I must have been about 10 or 11 years old when I stole…borrowed that first James Bond novel from my brother’s bookshelf, reading it secreted beneath blankets, and lit by flashlight. I could barely wait for the next new Sean Connery Bond movie to come out, persuading my mother to take us to a downtown movie theatre so we wouldn’t have to wait until it finally made it out to the suburbs.
Between Bonds I’d indulge my female adolescent spy fantasties watching my favorite TV secret agents. The Man From U.N.C.L.E., Mission Impossible, I Spy, even the comedy series Get Smart, and cross-genreWild, Wild West were network must-see TV for me back in the day.
But I’ve always thought that the British really did the genre justice—even on television. After all, the Brits spawned an entire generation of great spy novelists in addition to 007′s creator Ian Fleming. So it is no surpise that they also really knew how to produce memorable teleivsion espionage series like Secret Agent, The Prisoner, and The Avengers. U.K. production company ITC brought many of these series to the U.S. along with other British television that went on to attain cult status, including Man in a Suitcase.
Premiering here in 1968, the show immediately captured my interest; I remember being fascinated by the central character—the enigmatic (and quite dashing) loner known only as “McGill.” The series lasted only one season (30 episodes), but Acorn Media, the company responsible for bringing much British classic film and TV to DVD (and to America) is releasing the first 13 episodes of Man in a Suitcase January 25.
Richard Bradford (The Untouchables) plays McGill, a former U.S. intelligence agent forced to resign for reasons to which we’re not privy at first. But we learn in episode six (“Man from the Dead,” originally intended as the series pilot) that six years earlier, McGill had been accused of aiding a French scientist (LaFarbe) defect to the Russians. He stood down, declining to interfere, when he might have prevented the scientist from crossing over to the other side.
There are suggestions throughout the first several episodes that McGill is indeed a traitor. But we learn that LaFarbe is actually a double agent working for British and American intelligence services while serving in the highest levels of the Soviet scientific community. The only man who knows the truth—that McGill is merely the fall guy for the operation—has been missing and presumed dead for six years—since just after LaFarbe’s “defection.”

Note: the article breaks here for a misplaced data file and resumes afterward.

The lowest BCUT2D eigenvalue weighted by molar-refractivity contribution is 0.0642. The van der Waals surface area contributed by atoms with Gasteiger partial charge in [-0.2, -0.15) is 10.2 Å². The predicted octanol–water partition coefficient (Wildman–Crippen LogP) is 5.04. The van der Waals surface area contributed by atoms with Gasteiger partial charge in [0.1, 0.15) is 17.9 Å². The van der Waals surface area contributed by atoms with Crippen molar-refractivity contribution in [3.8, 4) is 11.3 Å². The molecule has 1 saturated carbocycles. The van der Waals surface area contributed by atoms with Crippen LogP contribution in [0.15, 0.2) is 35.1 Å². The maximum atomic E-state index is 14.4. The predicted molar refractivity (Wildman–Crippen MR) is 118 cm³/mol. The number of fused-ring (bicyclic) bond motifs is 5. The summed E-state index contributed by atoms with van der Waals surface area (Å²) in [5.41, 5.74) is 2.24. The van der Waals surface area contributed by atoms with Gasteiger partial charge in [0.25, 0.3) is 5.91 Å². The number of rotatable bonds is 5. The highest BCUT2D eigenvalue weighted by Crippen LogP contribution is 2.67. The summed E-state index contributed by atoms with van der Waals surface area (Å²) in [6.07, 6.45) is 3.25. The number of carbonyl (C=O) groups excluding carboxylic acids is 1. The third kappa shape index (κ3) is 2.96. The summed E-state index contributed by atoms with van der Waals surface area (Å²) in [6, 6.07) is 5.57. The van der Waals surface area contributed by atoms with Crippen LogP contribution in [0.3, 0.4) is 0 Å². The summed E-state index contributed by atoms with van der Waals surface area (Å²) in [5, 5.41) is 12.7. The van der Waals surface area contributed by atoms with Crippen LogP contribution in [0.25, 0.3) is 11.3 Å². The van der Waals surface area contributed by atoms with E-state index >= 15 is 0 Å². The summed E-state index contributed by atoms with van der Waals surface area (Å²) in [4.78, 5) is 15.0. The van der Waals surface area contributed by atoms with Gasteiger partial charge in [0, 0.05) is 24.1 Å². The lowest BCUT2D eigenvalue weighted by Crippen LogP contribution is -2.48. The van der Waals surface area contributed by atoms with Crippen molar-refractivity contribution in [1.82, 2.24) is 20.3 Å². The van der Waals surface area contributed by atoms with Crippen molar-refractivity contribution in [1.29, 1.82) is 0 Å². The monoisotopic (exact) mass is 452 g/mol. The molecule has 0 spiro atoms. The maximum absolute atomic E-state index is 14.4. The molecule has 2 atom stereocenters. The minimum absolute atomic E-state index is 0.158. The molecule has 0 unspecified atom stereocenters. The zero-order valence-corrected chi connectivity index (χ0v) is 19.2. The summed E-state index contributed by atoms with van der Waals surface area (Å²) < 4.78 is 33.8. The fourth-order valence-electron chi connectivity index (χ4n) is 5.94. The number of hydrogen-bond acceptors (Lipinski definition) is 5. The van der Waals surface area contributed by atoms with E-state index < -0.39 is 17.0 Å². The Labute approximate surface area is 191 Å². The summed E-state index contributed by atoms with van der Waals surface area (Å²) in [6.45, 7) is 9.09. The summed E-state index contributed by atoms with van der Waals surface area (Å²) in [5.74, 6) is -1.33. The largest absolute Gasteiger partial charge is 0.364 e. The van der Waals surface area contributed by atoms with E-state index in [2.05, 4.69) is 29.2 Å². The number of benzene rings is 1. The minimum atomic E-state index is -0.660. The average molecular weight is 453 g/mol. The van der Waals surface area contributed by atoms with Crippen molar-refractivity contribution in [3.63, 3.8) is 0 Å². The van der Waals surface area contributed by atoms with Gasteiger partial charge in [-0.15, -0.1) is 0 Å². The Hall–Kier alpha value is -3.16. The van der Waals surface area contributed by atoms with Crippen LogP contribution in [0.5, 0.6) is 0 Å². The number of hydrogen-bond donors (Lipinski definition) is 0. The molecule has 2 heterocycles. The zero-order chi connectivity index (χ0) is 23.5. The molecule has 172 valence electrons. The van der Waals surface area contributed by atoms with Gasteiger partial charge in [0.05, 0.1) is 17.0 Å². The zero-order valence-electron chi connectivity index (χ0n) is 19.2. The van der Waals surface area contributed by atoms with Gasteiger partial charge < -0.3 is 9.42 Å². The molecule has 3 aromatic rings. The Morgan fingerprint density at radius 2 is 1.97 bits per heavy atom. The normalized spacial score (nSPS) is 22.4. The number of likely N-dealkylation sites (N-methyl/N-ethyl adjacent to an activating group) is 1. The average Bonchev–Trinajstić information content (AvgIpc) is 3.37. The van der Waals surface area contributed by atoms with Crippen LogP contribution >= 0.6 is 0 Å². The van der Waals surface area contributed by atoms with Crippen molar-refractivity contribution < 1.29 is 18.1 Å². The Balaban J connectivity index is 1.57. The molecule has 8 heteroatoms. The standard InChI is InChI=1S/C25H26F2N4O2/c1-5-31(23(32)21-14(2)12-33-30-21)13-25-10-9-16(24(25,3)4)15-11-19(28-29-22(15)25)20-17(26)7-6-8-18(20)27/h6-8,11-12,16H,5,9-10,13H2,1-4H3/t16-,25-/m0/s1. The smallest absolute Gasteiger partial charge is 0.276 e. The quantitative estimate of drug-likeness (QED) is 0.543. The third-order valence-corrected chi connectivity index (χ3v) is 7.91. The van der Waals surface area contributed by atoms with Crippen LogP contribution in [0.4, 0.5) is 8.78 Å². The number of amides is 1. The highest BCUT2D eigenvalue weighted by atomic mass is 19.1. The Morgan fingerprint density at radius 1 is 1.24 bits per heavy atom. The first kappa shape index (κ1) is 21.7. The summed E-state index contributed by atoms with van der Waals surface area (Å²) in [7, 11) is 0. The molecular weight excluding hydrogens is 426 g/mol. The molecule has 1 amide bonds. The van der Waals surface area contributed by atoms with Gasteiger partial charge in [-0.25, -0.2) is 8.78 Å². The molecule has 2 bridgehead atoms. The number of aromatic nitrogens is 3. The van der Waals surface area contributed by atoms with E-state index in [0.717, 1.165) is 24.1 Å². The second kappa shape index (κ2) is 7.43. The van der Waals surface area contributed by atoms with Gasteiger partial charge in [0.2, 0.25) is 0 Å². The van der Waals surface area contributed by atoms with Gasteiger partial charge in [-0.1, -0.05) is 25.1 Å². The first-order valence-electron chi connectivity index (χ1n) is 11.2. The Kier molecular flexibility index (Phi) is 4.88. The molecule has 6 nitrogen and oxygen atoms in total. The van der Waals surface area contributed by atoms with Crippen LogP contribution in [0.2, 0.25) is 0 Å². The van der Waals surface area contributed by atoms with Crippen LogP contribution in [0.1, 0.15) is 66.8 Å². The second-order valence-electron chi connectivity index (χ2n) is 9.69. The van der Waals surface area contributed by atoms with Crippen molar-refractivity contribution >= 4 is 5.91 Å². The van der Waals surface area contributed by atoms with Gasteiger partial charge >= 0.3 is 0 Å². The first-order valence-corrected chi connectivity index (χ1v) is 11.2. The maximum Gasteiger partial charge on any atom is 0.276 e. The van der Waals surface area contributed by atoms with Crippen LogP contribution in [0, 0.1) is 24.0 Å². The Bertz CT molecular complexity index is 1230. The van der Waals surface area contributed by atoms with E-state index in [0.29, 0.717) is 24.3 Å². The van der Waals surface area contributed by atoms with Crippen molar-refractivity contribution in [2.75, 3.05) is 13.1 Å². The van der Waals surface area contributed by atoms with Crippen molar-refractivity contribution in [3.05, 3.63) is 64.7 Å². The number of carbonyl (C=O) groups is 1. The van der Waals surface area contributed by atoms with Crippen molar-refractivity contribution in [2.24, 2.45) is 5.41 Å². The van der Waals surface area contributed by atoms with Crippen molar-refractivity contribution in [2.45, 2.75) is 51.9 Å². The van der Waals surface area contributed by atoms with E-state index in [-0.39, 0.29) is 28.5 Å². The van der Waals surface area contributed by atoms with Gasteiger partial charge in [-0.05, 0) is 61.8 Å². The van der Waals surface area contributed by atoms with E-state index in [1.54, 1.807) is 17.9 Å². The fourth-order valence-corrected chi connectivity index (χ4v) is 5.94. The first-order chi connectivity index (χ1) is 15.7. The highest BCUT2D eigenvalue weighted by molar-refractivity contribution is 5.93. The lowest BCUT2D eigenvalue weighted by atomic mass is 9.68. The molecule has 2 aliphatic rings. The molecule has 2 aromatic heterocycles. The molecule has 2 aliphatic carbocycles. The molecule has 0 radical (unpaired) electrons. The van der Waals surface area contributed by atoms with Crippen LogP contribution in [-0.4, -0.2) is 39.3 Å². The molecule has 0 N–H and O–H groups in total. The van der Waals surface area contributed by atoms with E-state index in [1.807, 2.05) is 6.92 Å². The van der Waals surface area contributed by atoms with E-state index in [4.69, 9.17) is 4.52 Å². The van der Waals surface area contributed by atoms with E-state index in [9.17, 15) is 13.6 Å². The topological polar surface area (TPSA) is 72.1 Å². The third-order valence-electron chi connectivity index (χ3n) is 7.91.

Because this reveal happens in the series pilot, the show’s creators evidently wanted this information to inform our understanding of both the character and the series. But because we’re in the dark until episode six due to the reordering, some of the earlier episodes don’t make as much sense as they might otherwise have. McGill is a traitor, but he’s allowed to operate freely in Europe (and even do assignments for the Americans). But why? It’s not clear until you know the back story provided by episode six. I strongly suggest watching the pilot “Man from the Dead” first—then commence with the rest.
Even after it’s clear that the Americans believe McGill isn’t a traitor, it really makes no difference. To clear McGill would mean endangering LaFabre. So like the quintessential stoic cold warrior, McGill sucks it up and carries on.
The LaFabre incident leaves McGill without a country, without money and without much of a future. He works as a private investigator and even as a bounty hunter for money: a much-disdained, disgraced hired gun.
McGill cuts a fairly tragic figure. Perpetually in danger, he can’t sustain a relationship without also endangering his partners. So although he tries to reconnect with women he’s loved in the past, he always ends up alone. He’s cynical and brooding, yet you can sense an underlying heroism and nobility, which comes through when he endangers himself to save the life or family relationship of someone else.
The prematurely gray American actor Richard Bradford (who was only in his 30s when the show aired) is great as McGill, bringing the right amount of bravado and gravitas to the man without a country, living out of a tattered brown leather suitcase. His McGill often gets beat up, left unconscious and bleeding on the pavement. Bradford insisted on this sort of realism: his character is not involved in pretty game of martinis and easy women (well maybe the easy women part). The work is dangerous and people get hurt. And McGill gets hurt in nearly every episode, hiring himself out to do both private investigative work—and some intelligence work on behalf of the Americans and U.K.